Tuesday, February 18, 2014

Another Voice To Be Ignored

(Cartoon by Daniel Kurtzman, published the week of 3/3/13, and found here.  Click on image to enlarge.)

As of 2:00 PM (PST) on Monday 2/17/14, President Obama still had not announced his decision on the Keystone Pipeline.  As I noted earlier (here), it's an admittedly difficult decision.  No matter what he decides, there will be plenty of screaming from one side or the other.  So, he's continuing to listen and to weigh the issue.

A group I'm reasonably sure his administration has not been listening to is one which has a major stake in the outcome:  the Native American population located near the proposed pipeline.  In many respects, their concerns are even more serious than the rest of the people living alongside the construction.

Various tribes are trying to get their message out, and at least one major national news outlet is paying attention.

From the 2/16/14 edition of McClatchy DC:

In South Dakota, home to some of the nation’s poorest American Indians, tribes are busy preparing for nonviolent battle with “resistance training” aimed at TransCanada, the company that wants to develop the 1,700-mile pipeline.

While organizers said they want to keep their strategy a secret, they’re considering everything from vigils to civil disobedience to blockades to thwart the moving of construction equipment and the delivery of materials.

“We’re going to do everything we possibly can,” said Greg Grey Cloud of the Rosebud Sioux Tribe, who attended a two-day conference and training session in Rapid City last week sponsored by the Oglala Sioux Tribe called “Help Save Mother Earth from the Keystone Pipeline.” He said tribes are considering setting up encampments to follow the construction, but he stressed that any actions would be peaceful. “We’re not going to damage anything or riot or anything like that,” he said. ...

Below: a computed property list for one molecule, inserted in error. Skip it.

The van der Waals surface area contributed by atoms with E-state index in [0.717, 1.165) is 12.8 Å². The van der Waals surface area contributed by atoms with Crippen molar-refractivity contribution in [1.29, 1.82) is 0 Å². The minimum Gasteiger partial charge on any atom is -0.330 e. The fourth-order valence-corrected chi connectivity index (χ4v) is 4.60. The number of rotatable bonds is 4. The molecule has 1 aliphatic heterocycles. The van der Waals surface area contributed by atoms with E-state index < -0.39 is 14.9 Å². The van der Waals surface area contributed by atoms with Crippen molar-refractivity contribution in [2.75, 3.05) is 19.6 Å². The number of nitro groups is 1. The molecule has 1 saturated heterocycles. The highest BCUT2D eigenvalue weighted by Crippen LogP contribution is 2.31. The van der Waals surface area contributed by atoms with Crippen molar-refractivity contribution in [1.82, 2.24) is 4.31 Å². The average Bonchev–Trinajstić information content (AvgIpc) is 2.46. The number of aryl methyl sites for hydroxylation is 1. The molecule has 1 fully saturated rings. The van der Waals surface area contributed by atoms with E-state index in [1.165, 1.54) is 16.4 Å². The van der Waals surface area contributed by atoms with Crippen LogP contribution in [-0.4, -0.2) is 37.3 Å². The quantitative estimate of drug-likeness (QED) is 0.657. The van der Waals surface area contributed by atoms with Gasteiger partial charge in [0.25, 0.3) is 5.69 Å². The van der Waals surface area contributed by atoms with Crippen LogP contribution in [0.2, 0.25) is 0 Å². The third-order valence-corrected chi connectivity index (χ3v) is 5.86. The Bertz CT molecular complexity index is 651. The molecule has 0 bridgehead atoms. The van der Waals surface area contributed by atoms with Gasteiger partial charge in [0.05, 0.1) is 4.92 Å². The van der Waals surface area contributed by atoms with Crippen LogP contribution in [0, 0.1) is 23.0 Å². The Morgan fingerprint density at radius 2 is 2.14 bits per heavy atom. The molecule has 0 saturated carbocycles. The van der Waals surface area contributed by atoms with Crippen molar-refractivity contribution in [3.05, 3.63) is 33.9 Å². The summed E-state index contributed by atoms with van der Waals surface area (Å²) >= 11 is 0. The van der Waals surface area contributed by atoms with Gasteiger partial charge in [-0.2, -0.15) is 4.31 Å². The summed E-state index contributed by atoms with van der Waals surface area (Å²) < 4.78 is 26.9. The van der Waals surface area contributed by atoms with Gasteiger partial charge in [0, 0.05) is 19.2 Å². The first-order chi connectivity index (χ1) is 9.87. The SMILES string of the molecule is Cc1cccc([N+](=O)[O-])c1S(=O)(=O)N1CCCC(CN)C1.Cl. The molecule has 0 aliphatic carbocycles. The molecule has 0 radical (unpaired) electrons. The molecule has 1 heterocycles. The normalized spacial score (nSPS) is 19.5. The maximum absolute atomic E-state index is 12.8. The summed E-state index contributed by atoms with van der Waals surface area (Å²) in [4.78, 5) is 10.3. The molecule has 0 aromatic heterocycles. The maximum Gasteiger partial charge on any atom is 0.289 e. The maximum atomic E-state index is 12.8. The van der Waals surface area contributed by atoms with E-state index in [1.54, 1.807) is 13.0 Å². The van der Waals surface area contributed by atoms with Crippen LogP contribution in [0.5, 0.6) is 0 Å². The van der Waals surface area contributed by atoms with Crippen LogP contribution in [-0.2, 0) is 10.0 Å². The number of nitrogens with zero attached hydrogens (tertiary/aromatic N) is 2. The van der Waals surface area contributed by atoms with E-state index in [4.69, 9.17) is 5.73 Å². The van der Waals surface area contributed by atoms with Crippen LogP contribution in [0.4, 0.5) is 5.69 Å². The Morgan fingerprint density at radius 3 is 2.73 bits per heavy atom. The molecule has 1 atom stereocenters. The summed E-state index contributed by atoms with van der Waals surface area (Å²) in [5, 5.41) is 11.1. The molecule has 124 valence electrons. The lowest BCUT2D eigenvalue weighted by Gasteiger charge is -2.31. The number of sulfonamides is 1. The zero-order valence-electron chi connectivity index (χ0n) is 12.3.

Two weeks ago, an alliance of Native American groups approved a statement saying emphatically that no pipeline would be allowed in South Dakota and that tribes stand ready to protect their “sacred water” and other natural resources.

That includes Native women, who opponents of the pipeline say would become easy prey for thousands of temporary construction workers housed in work camps. According to the federal government, one of every three Indian women are either raped or sexually assaulted during their lifetimes, with the majority of attacks done by non-Native men. [Emphasis added.]

Now, me?  I would like the president to can the whole project, explaining to Canada and the rest of the world, that the US is finally ready to fully commit to energy sources that will not pollute in their use or transport.  Coupled with that announcement should be a proposal to fund further development and installation of alternatives to carbon-based fuel across the nation as a matter of national security

Far more permanent jobs would be created, and far fewer climate-changing chemicals would be dumped into the air, earth, and water.  Just as important, we would end our dependence on foreign oil and our foreign policy could be based on more rational and humane bases than it is at the present.

An old broad can dream, can't she?

Read more here: http://www.mcclatchydc.com/2014/02/17/218219/native-americans-vow-a-last-stand.html#storylink=cpy

Read more here: http://www.mcclatchydc.com/2014/02/17/218219/native-americans-vow-a-last-stand.html#storylink=cpy

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